I rest, as once more
my legs are crossed upon the floor;
the old armchair not looms but graces
the room, and our two listening faces.
Conversation leads the wane,
the world waxes, yet I remain,
the armchair not yet old but so;
solemn comes and solemn goes.
But long since years have passed me by,
nineteen there, twenty nigh,
and still the armchair's yet to fade;
in grace and hope, and heart pervade.
And silent sit I lend my ear
to stories told first time this year,
of decades past and my existence
just a spark, universal resistance.
Generations part the seas
like Moses, only I believe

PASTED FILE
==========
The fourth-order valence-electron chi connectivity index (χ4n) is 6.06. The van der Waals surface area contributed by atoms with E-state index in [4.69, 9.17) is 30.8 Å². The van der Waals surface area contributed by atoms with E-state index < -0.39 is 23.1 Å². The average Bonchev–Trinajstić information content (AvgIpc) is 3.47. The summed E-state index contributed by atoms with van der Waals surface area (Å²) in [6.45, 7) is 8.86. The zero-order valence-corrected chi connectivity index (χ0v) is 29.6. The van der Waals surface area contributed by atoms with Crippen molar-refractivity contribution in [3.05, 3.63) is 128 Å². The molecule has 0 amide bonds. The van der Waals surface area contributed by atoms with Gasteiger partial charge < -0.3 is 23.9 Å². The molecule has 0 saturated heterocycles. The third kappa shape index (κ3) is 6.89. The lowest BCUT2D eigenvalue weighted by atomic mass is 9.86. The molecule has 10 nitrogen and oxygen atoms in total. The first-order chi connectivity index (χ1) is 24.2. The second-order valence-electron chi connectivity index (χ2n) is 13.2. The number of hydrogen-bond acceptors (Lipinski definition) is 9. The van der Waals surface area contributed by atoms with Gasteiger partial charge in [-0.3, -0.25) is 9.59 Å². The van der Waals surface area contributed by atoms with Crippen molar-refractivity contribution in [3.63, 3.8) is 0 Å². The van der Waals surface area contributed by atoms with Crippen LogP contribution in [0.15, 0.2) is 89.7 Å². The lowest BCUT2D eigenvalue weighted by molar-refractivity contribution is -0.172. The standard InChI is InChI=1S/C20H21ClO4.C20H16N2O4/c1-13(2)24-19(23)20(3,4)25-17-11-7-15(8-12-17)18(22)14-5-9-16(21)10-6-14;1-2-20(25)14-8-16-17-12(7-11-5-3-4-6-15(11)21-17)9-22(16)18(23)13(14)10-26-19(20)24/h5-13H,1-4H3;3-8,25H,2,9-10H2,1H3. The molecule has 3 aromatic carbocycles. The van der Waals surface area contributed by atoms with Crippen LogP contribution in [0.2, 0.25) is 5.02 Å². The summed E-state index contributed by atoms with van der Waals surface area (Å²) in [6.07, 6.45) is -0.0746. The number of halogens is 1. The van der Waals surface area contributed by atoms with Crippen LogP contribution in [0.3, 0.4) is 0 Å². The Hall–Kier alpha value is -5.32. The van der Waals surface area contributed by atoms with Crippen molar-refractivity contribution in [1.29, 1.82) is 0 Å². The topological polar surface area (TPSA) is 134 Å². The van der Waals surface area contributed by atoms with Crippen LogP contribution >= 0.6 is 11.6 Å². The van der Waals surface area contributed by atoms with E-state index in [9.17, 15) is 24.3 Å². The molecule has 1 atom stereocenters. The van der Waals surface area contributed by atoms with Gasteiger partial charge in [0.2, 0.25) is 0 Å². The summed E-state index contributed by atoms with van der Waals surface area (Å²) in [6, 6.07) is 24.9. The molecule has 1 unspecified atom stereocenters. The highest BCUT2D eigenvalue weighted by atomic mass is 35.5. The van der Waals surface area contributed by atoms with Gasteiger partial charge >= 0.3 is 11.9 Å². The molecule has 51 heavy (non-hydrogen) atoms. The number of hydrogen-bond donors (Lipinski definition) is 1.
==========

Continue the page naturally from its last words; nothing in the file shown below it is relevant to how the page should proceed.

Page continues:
in stories told from familiar tongues,
not sung, and yet exist in song.
The armchair rests in praise and strength,
the day shall pass, familiar length;
and that familiar person there
much to rely, and all to share.
In trust, in grace, in hearted love,
and stories from which I will carve
a narrative in which I fit;
one day this armchair, I shall sit.
I wrote this for my grandad when I was around 19. He has since passed, and in the latter months of his life I was his carer. I miss him every day, and that old armchair in which he sat and talked to me about life.